is by no means any great proportion of crimes means which craft and worse than Spanish use of the whip, both as a stimulus to labour and cruelty could dictate, to insure its success. as ap instrument of punishment. They give to

amungst them; that is the result of the inquiries

I have been able to make. But all their efforts failed. The proud mili- rights. Every man is admissible to all offices, the whole body of the people the same equal

"* Does that prosperity consist of the mere come tary of France won no honour on the plains whatever be his colour. The law is the same for forts of their own, or are they exporting ?-1 be of Hayti, and the miserable remnant of their force was ultimately compelled to retire in

Report of the Lords, p. 850, 21

Ibid. p. 864

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lieve it is confined very much to their own com our colonies, but the government do not encourage through any apprehension of evit. . Facts forts, and I should not have doubted it at all if I it.

establish the principles of the abolitionists. had not met by accident with a parliamen'ary “ If the investment of capital in the cultivation The providence of God unites with the dictates American paper, not very long ago, in which the of sugar by free labour in Hayti would be profita- of his holy word; and woe will be unto those Americans say, that the export trade to Hayti, ble to individuals, and as it would also be profita- who, at such a time and in such circumin domestic products, amounted to 1,251,910 dol- ble to the state that capital should be so invested, lars, equal to the whole of our exports to Russia , how do you account for capital not being so in- stances, refuse to exert themselves on behalf

of the oppressed !

Prussia. Sweden and Norway, Denmark, Spain, vested ?-The insecurity of the country; they
and Portugal.'

have been hardly out of a state of revolution yet ;
Admiral Fleming was examined before the
it was during the period I visited St. Domingo the

A COMMON CHARACTER. last time that the Spaniards made a claim upon Nor altogether wicked, but so weak, Commons' Committee on the same points:

them for the Spanish half of the island, and they That greater villains made of him their tool ; “ Can you give the committee any information were obliged to raise a large army to defend the Not void of talent, yet so much a fool as to the industry of the inhabitants of Hayti ?- country, which prevented their atiending to culti- As honour by dishonest means to seek ; During the year 1827 I understood there was con vation.'

Proud to the humble, to the haughty meek ; siderable difficulty in getting labourers, but after

The extent of our quotations prevents us

In flattery servile, insolent in rule; wards I heard of none; both white and black people assured me, that there was no difficulty in from dwelling on the conclusion to which the Keen for his own, for others' interest cool ; facts of this case so irresistibly lead. The past This man, with abject meanness join'd to pride,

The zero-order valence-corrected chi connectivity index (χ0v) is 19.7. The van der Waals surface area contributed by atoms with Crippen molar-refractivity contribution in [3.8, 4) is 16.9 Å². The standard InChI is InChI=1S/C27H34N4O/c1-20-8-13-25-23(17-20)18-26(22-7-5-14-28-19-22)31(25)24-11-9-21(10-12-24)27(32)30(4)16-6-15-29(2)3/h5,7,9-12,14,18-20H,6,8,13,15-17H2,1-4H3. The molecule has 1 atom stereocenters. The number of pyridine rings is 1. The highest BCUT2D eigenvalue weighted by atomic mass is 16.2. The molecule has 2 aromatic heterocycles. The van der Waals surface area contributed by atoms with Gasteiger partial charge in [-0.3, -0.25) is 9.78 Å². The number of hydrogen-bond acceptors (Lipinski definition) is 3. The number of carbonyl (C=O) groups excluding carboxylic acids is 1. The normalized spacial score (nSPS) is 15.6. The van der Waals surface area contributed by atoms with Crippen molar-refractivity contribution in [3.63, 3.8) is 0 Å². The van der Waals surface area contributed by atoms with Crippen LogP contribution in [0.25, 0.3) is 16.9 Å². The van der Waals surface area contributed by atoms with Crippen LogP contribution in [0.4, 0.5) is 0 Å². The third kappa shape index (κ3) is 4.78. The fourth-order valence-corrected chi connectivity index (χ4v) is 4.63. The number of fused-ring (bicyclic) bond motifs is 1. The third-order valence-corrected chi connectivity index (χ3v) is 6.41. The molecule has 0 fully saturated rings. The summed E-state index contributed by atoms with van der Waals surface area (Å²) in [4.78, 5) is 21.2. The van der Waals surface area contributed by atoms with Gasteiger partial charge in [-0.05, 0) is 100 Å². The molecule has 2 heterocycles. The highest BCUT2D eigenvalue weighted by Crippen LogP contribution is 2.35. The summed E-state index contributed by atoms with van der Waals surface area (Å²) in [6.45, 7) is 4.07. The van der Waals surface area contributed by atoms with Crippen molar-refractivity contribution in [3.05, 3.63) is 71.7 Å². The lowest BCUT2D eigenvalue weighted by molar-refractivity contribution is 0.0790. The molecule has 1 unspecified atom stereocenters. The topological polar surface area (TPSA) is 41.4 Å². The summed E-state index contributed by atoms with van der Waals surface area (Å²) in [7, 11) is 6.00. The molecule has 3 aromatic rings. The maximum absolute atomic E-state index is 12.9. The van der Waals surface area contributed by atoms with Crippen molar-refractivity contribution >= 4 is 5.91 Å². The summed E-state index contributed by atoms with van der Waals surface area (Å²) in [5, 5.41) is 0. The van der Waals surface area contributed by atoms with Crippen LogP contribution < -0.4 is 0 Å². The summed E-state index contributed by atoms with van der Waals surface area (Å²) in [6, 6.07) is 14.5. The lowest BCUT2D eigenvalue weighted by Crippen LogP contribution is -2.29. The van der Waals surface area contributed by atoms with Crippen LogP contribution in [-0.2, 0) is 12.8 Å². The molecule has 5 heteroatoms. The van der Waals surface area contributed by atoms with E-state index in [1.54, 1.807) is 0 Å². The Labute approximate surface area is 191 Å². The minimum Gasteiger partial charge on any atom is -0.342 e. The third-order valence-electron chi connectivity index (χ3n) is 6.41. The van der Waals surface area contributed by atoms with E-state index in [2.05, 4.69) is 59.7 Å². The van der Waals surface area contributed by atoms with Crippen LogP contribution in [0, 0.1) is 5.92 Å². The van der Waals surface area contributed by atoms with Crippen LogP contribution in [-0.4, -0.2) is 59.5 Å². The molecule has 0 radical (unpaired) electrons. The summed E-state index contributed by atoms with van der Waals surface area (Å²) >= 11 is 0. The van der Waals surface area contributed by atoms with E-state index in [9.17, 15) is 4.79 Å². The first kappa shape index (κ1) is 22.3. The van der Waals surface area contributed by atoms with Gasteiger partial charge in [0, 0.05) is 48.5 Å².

Hate in his heart, and smiles upon his cheek : getting people to labour, and they appeared to me to be iudustrious. progress and present condition of the black

Was yet a pleasant fellow in bis day; “ Did they work for wages ?-Yes.

population of Hayti assure us of the safety For all unseemly traits he well could hide, “Did they work by compulsion ?-No, I never with which slavery might be abolished through. Whene'er he mingled with the great and gay; saw any people working by compulsion; I have out our colonies, and will leave us without But he is buried now-and, when he died, been told that deserted soldiers, and people who excuse if we defer this work of righteousness! No one seem'd sorry that he was away! were vagabonds, worked by compulsion ; people who were about the country, without any fixed residence, or any fixed employment; what would be called vagabonds or vagrants in this country.

“Were they kept to work under the lash ?-No, I never heard of that.

". Are you aware that there is a prohibition against all corporal punishment in that country? -Yes, I know there is.

"Did they appear to you to be living comfortably ?-Yes; the most happy, the richest, the best fed, and the most comfortable negroes that I saw in the West Indies were in Hayti, even better than in the Carraccas.

“ Were they decidedly better than the slaves in Jamaica !-No comparison.

“What were their victuals, compared with the food of the slaves in Jamaica; were they superior or much the same ?—They were fed on meat principally ; cattle is very cheap in Hayti.

" Is meat much cheaper in Hayti than in Ja-
maica ?-Yes; much cheaper : it is 2d a pound,

whilst the contract price in Jamaica is 12d. ; in
both places these are the highest prices.